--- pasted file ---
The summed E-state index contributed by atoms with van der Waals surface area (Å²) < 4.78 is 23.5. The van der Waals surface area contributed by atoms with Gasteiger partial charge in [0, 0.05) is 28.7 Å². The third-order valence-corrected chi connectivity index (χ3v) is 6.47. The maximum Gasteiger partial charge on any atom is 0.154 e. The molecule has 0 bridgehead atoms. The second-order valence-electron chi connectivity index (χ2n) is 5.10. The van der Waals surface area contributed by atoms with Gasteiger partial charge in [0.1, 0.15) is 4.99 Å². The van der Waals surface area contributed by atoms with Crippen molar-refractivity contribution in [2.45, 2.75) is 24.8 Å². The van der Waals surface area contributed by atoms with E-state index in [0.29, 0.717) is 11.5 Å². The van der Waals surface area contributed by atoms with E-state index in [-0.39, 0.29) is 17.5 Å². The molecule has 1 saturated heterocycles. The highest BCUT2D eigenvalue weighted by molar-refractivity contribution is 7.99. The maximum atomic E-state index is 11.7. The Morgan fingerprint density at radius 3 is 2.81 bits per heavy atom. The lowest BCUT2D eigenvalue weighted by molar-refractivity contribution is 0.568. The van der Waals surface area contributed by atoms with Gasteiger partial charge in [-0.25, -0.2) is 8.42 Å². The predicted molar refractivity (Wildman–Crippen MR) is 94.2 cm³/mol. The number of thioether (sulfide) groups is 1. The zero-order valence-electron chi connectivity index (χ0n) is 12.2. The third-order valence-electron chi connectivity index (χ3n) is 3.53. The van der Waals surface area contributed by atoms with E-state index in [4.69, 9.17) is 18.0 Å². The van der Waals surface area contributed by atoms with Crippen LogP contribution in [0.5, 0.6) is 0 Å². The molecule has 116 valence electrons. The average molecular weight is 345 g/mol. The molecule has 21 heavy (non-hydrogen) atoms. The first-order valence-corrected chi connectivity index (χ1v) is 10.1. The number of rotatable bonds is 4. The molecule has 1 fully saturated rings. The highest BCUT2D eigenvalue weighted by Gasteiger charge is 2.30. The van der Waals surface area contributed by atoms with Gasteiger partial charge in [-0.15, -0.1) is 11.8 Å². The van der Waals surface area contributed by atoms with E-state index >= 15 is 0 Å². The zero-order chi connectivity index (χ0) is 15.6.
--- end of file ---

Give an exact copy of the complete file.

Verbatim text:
The summed E-state index contributed by atoms with van der Waals surface area (Å²) < 4.78 is 23.5. The van der Waals surface area contributed by atoms with Gasteiger partial charge in [0, 0.05) is 28.7 Å². The third-order valence-corrected chi connectivity index (χ3v) is 6.47. The maximum Gasteiger partial charge on any atom is 0.154 e. The molecule has 0 bridgehead atoms. The second-order valence-electron chi connectivity index (χ2n) is 5.10. The van der Waals surface area contributed by atoms with Gasteiger partial charge in [0.1, 0.15) is 4.99 Å². The van der Waals surface area contributed by atoms with Crippen molar-refractivity contribution in [2.45, 2.75) is 24.8 Å². The van der Waals surface area contributed by atoms with E-state index in [0.29, 0.717) is 11.5 Å². The van der Waals surface area contributed by atoms with E-state index in [-0.39, 0.29) is 17.5 Å². The molecule has 1 saturated heterocycles. The highest BCUT2D eigenvalue weighted by molar-refractivity contribution is 7.99. The maximum atomic E-state index is 11.7. The Morgan fingerprint density at radius 3 is 2.81 bits per heavy atom. The lowest BCUT2D eigenvalue weighted by molar-refractivity contribution is 0.568. The van der Waals surface area contributed by atoms with Gasteiger partial charge in [-0.25, -0.2) is 8.42 Å². The predicted molar refractivity (Wildman–Crippen MR) is 94.2 cm³/mol. The number of thioether (sulfide) groups is 1. The zero-order valence-electron chi connectivity index (χ0n) is 12.2. The third-order valence-electron chi connectivity index (χ3n) is 3.53. The van der Waals surface area contributed by atoms with E-state index in [4.69, 9.17) is 18.0 Å². The van der Waals surface area contributed by atoms with Crippen LogP contribution in [0.5, 0.6) is 0 Å². The molecule has 116 valence electrons. The average molecular weight is 345 g/mol. The molecule has 21 heavy (non-hydrogen) atoms. The first-order valence-corrected chi connectivity index (χ1v) is 10.1. The number of rotatable bonds is 4. The molecule has 1 fully saturated rings. The highest BCUT2D eigenvalue weighted by Gasteiger charge is 2.30. The van der Waals surface area contributed by atoms with Gasteiger partial charge in [-0.15, -0.1) is 11.8 Å². The van der Waals surface area contributed by atoms with E-state index >= 15 is 0 Å². The zero-order chi connectivity index (χ0) is 15.6.